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The art of the elevator pitch

Carmine Gallo in HBR:

According to molecular biologist John Medina of the University of Washington School of Medicine, the human brain craves meaning before details. When a listener doesn’t understand the overarching idea being presented in a pitch, they have a hard time digesting the information. A logline will help you paint the big picture for your audience.

In Hollywood cinema, one of the greatest loglines of all time belongs to the iconic thriller that kept kids out of the ocean during the summer of 1975:

A police chief, with a phobia for open water, battles a gigantic shark with an appetite for swimmers and boat captains, in spite of a greedy town council who demands that the beach stay open.

What makes it work?

The logline for Jaws identifies the key elements of the story: the hero, his weakness, his conflict, and the hurdles he must overcome — all in one sentence. It depicts the overarching storyline in an interesting, straightforward way, rather than focusing on details that might seem meaningless without the context of the bigger picture.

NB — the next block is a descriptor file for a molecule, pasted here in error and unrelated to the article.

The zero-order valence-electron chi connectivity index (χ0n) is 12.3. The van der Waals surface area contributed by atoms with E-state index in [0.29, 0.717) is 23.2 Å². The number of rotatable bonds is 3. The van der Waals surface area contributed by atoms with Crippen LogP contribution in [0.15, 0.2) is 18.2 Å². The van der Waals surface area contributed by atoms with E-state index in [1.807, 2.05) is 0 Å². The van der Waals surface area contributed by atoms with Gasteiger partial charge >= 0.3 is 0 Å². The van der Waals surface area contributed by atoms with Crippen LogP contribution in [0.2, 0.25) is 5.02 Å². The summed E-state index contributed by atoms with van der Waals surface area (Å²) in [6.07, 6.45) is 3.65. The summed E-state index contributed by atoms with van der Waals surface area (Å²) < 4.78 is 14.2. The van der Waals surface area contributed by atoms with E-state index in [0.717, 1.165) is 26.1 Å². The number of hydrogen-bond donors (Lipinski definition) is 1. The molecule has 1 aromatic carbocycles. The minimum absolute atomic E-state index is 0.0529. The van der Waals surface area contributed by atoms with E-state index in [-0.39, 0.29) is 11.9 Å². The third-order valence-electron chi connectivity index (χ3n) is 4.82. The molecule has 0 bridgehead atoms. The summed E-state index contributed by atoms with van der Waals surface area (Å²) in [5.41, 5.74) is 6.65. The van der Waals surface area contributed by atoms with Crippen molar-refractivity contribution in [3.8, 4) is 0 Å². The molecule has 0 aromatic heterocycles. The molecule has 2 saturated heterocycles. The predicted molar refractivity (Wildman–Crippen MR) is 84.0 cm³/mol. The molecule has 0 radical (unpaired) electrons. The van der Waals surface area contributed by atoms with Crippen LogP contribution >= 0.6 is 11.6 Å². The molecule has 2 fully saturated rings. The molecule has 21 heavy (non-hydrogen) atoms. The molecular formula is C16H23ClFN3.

More here.

By Richard Brisebois

I help companies develop their leaders. I help managers develop themselves and their teams.
Richard Brisebois is a leadership development professional who has worked with 7,000+ managers, leaders, and business owners in 40+ countries, from Fortune50 executives to SME business owners and tribal leaders. He specializes in designing and facilitating leadership development programs as well in team coaching.